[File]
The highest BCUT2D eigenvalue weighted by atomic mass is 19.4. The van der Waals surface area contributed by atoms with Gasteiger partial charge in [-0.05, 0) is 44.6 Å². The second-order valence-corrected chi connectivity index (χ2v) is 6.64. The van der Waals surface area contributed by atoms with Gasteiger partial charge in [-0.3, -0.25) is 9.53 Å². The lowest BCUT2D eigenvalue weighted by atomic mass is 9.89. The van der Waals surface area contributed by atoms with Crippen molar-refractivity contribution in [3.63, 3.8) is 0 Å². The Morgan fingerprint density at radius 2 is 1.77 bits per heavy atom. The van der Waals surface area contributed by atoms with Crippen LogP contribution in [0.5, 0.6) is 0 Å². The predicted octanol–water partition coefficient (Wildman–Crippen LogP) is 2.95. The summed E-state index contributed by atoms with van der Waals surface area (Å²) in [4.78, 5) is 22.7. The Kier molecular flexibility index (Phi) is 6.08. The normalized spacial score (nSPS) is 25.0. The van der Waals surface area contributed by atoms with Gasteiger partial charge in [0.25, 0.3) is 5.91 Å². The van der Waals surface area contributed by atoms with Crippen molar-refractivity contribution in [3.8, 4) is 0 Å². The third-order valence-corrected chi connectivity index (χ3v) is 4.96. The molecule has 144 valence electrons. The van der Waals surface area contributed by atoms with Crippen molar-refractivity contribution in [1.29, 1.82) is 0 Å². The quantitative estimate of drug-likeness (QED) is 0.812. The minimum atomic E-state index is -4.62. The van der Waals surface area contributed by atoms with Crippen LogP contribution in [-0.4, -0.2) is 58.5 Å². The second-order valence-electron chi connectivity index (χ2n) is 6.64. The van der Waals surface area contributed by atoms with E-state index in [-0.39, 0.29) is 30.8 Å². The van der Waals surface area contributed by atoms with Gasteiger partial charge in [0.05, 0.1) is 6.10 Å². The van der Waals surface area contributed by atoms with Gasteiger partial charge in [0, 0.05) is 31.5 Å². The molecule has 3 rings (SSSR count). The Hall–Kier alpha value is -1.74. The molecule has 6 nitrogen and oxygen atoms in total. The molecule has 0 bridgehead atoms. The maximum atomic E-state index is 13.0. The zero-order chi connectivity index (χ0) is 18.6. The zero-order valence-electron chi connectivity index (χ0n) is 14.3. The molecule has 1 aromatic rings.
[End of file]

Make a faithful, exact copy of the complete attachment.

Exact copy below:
The highest BCUT2D eigenvalue weighted by atomic mass is 19.4. The van der Waals surface area contributed by atoms with Gasteiger partial charge in [-0.05, 0) is 44.6 Å². The second-order valence-corrected chi connectivity index (χ2v) is 6.64. The van der Waals surface area contributed by atoms with Gasteiger partial charge in [-0.3, -0.25) is 9.53 Å². The lowest BCUT2D eigenvalue weighted by atomic mass is 9.89. The van der Waals surface area contributed by atoms with Crippen molar-refractivity contribution in [3.63, 3.8) is 0 Å². The Morgan fingerprint density at radius 2 is 1.77 bits per heavy atom. The van der Waals surface area contributed by atoms with Crippen LogP contribution in [0.5, 0.6) is 0 Å². The predicted octanol–water partition coefficient (Wildman–Crippen LogP) is 2.95. The summed E-state index contributed by atoms with van der Waals surface area (Å²) in [4.78, 5) is 22.7. The Kier molecular flexibility index (Phi) is 6.08. The normalized spacial score (nSPS) is 25.0. The van der Waals surface area contributed by atoms with Gasteiger partial charge in [0.25, 0.3) is 5.91 Å². The van der Waals surface area contributed by atoms with Crippen molar-refractivity contribution in [3.8, 4) is 0 Å². The third-order valence-corrected chi connectivity index (χ3v) is 4.96. The molecule has 144 valence electrons. The van der Waals surface area contributed by atoms with Crippen molar-refractivity contribution in [1.29, 1.82) is 0 Å². The quantitative estimate of drug-likeness (QED) is 0.812. The minimum atomic E-state index is -4.62. The van der Waals surface area contributed by atoms with Crippen LogP contribution in [-0.4, -0.2) is 58.5 Å². The second-order valence-electron chi connectivity index (χ2n) is 6.64. The van der Waals surface area contributed by atoms with E-state index in [-0.39, 0.29) is 30.8 Å². The van der Waals surface area contributed by atoms with Gasteiger partial charge in [0.05, 0.1) is 6.10 Å². The van der Waals surface area contributed by atoms with Gasteiger partial charge in [0, 0.05) is 31.5 Å². The molecule has 3 rings (SSSR count). The Hall–Kier alpha value is -1.74. The molecule has 6 nitrogen and oxygen atoms in total. The molecule has 0 bridgehead atoms. The maximum atomic E-state index is 13.0. The zero-order chi connectivity index (χ0) is 18.6. The zero-order valence-electron chi connectivity index (χ0n) is 14.3. The molecule has 1 aromatic rings.